William Wilberforce regarded slavery as a national crime for which all Englishmen were responsible. In 1818 he wrote in his diary, "In the Scripture, no national crime is condemned so frequently and few so strongly as oppression and cruelty, and the not using our best endeavors to deliver our fellow-creatures from them."

Wilberforce and his friends engaged in an antislavery public opinion campaign unprecedented in English history. In 1814 they gathered one million signatures, one-tenth of the population, on 800 petitions, which they delivered to the House of Commons.

The English ruling classes viewed abolitionists as radical and dangerous, similar to French revolutionaries of the day.

Antislavery bills of one sort or another were defeated in Parliament for 11 consecutive years before the act abolishing the slave trade was passed in 1807.

Slave ship crews were often treated more cruelly than slaves. Slaves brought a profit, so there was incentive to ensure they were adequately fed and cared for. In fact, the death rate for crews was higher than that for slaves.

Wilberforce was one of five members of the Clapham Sect (the aristocratic circle of Christian activists) who held seats in the House of Commons who never lost a parliamentary election.

In the summer of 1833, Parliament passed the second reading of the Emancipation Act, ensuring the end of slavery in the British Empire. Three days later, Wilberforce died.

Evangelical abolitionists have received high praise from secular commentators. For example, nineteenth-century historian W. E. H. Lecky said, "The unweary, unostentatious, and inglorious crusade of England against slavery may probably be regarded as among the three or four perfectly virtuous pages comprised in the history of nations."

Slavery wasn't the only social issue that troubled nineteenth-century British Christians. Between 1780 and 1844 they founded at least 223 national religious, moral, educational, and philanthropic institutions and societies to alleviate child abuse, poverty, illiteracy, and other social ills.

Among the religious and benevolent societies for impoverished or exploited women were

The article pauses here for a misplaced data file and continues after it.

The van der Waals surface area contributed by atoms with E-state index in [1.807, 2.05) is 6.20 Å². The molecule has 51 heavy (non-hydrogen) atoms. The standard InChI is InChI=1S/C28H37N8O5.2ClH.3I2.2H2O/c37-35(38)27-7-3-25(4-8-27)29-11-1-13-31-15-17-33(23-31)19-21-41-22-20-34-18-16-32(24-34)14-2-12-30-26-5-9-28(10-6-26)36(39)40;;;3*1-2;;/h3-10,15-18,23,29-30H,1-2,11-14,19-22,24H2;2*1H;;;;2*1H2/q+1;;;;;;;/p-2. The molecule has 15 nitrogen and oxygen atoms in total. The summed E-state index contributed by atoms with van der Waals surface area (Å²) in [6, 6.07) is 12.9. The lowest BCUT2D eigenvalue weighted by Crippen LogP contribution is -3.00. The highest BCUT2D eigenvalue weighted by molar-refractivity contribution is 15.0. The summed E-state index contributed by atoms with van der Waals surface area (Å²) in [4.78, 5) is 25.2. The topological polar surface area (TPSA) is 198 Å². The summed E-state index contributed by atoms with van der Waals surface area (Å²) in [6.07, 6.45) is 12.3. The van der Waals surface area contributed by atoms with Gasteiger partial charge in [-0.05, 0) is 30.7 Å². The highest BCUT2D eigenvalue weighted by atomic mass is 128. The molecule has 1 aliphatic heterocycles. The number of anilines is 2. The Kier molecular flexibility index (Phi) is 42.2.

• Forlorn Females Fund of Mercy;
  • Maritime Female Penitent Refuge for Poor, Degraded Females;
  • Society for Returning Young Women to Their Friends in the Country;
  • Friendly Female Society for the Relief of Poor, Infirm, Aged Widows, and Single Women of Good Character Who Have Seen Better Days.

Books about discouraging social problems became best sellers. For example, in In Darkest England and the Way Out (1890), Salvation Army founder William Booth described England's "submerged tenth," trapped in vice, poverty, and godlessness, and explained his plan to end unemployment. The book sold one million copies.

In their efforts to reform society, many British evangelicals criticized such amusements as dancing, hunting, playing cards, theater going, reading novels, and even Handel's oratorios.

Some clergy in Victorian Britain gained notoriety for their political activism. Francis Close was called the "Evangelical Pope of Cheltenham" for his attacks on local horse racing. George S. Bull, an evangelical pastor in Yorkshire, was so active in the campaign to reduce children's work hours that he was labeled "The Ten-Hours Parson."

The evangelical faith and social concern that so permeated nineteenth-century England led French historian Elie Halevy to say evangelicalism made possible "the extraordinary stability which English society was destined to enjoy throughout a period of revolution and crises."

RICHARD PIERARD is professor of history at Indiana State University. He co-authored Two Kingdoms: The Church and Culture (Moody, 1993).